Whether you wish to make rock collecting or lapidary your work or your hobby, you’ll need to learn how to grind and polish stones. Although this process might sound like it requires exertion, a rock tumbler usually does most of the work. As you tumble the stones with progressively finer abrasives, they come out smooth and ready for display. You don’t have to look far for stones to polish, either. Many stones from the beach or the woods will polish. Try to cut the stone with a knife -- if a metallic line is left, then you can polish it.
Inspect the stones you wish to polish. They should be of similar hardness. Discard any stones that have cracks or jutting, irregular shapes.
Open the rock tumbler’s barrel and fill with stones until it is three-fourths full. Shake the barrel to settle the stones and add more if necessary.
Pour water into the barrel until the stones are barely covered.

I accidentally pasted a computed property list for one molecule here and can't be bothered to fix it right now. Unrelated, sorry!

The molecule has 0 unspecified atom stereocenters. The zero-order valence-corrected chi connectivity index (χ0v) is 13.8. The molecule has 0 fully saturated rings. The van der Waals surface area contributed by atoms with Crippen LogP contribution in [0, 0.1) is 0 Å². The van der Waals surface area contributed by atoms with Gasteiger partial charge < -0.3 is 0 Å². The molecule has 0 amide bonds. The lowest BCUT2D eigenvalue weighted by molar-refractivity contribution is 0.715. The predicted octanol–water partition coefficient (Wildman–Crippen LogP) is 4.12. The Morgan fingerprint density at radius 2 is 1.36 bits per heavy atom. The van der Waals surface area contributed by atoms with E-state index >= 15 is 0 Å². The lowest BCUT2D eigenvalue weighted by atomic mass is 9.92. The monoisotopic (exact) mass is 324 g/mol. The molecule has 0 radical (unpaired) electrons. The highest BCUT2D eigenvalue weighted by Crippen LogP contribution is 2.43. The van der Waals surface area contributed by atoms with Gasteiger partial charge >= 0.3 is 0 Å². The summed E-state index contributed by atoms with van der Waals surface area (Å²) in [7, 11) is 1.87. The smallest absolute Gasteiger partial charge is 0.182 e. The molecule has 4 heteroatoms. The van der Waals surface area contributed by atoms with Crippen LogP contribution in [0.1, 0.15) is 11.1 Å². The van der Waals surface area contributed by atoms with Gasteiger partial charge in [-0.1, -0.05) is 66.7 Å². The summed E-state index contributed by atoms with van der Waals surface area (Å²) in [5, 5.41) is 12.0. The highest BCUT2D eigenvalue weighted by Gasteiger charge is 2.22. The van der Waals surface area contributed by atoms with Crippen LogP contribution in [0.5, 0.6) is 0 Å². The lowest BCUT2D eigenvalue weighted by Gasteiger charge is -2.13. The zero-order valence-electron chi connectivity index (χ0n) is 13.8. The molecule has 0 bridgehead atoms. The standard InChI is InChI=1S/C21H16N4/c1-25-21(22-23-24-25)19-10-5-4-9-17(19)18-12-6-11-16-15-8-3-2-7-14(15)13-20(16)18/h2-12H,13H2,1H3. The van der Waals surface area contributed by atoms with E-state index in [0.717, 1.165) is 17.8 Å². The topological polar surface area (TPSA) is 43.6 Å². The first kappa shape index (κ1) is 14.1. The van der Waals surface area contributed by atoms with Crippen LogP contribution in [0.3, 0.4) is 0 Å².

Add coarse tumbler grit. A general rule is to use 3 tbsp. of grit or polish for a 1 1/2-lb. barrel, 4 tbsp. for a 3-lb. barrel or 10 tbsp. for a 10-lb. barrel.
Seal the barrel and turn on the tumbler. Allow the tumbler to run for about seven days, which will grind the stones down into smoother, more uniform shapes.
Open the tumbler and rinse out the stones. Examine the stones closely and remove any that are cracked or broken.
Refill the tumbler with the stones and enough water to cover them. Add 220 grit, seal the tumbler, turn it on and allow it to run for six or seven more days.
Open the tumbler and clean the stones and tumbler thoroughly. Add stones and water back into the tumbler and add 500 grit. Seal the tumbler, turn it on and allow it to run for seven days.
Open the tumbler and clean the stones and tumbler as thoroughly as possible. Add stones and water back into the tumbler and add polishing compound. Seal the tumbler, turn it on and allow it to run for seven days.
Take the newly polished stones out of the tumbler. Rinse them thoroughly.
If the stones do not come out gleaming, try running them through the tumbler for two or three days with a burnishing agent, such as bar soap. Avoid liquid soap, since it can harm both the equipment and the stones.
Don’t pour leftover slurry or grit down any household drains because it will clog as it hardens. Instead, pour the slurry into a milk carton and throw it away.